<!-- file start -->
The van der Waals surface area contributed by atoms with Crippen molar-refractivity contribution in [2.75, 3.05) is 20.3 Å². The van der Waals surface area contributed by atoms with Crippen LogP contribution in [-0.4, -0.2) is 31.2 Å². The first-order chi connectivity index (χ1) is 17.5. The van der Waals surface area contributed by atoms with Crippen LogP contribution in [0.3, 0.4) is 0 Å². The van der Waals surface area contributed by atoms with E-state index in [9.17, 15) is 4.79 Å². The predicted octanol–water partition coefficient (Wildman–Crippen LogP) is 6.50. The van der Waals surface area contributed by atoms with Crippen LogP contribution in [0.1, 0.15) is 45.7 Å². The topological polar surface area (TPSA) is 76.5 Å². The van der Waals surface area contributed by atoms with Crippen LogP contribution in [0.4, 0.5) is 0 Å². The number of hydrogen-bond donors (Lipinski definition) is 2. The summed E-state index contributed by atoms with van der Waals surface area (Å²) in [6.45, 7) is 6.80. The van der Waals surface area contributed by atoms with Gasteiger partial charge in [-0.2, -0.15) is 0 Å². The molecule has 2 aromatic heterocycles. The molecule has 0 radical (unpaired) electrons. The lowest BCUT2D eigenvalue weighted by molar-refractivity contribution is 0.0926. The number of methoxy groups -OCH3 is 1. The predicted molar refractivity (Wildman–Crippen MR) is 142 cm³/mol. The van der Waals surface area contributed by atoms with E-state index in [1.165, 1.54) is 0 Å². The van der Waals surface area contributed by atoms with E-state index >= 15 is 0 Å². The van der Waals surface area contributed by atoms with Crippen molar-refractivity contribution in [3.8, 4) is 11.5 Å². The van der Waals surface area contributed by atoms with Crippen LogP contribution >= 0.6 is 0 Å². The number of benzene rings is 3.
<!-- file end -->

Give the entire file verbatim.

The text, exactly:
The van der Waals surface area contributed by atoms with Crippen molar-refractivity contribution in [2.75, 3.05) is 20.3 Å². The van der Waals surface area contributed by atoms with Crippen LogP contribution in [-0.4, -0.2) is 31.2 Å². The first-order chi connectivity index (χ1) is 17.5. The van der Waals surface area contributed by atoms with Crippen LogP contribution in [0.3, 0.4) is 0 Å². The van der Waals surface area contributed by atoms with E-state index in [9.17, 15) is 4.79 Å². The predicted octanol–water partition coefficient (Wildman–Crippen LogP) is 6.50. The van der Waals surface area contributed by atoms with Crippen LogP contribution in [0.1, 0.15) is 45.7 Å². The topological polar surface area (TPSA) is 76.5 Å². The van der Waals surface area contributed by atoms with Crippen LogP contribution in [0.4, 0.5) is 0 Å². The number of hydrogen-bond donors (Lipinski definition) is 2. The summed E-state index contributed by atoms with van der Waals surface area (Å²) in [6.45, 7) is 6.80. The van der Waals surface area contributed by atoms with Gasteiger partial charge in [-0.2, -0.15) is 0 Å². The molecule has 2 aromatic heterocycles. The molecule has 0 radical (unpaired) electrons. The lowest BCUT2D eigenvalue weighted by molar-refractivity contribution is 0.0926. The number of methoxy groups -OCH3 is 1. The predicted molar refractivity (Wildman–Crippen MR) is 142 cm³/mol. The van der Waals surface area contributed by atoms with E-state index in [1.165, 1.54) is 0 Å². The van der Waals surface area contributed by atoms with E-state index >= 15 is 0 Å². The van der Waals surface area contributed by atoms with Crippen molar-refractivity contribution in [3.8, 4) is 11.5 Å². The van der Waals surface area contributed by atoms with Crippen LogP contribution >= 0.6 is 0 Å². The number of benzene rings is 3.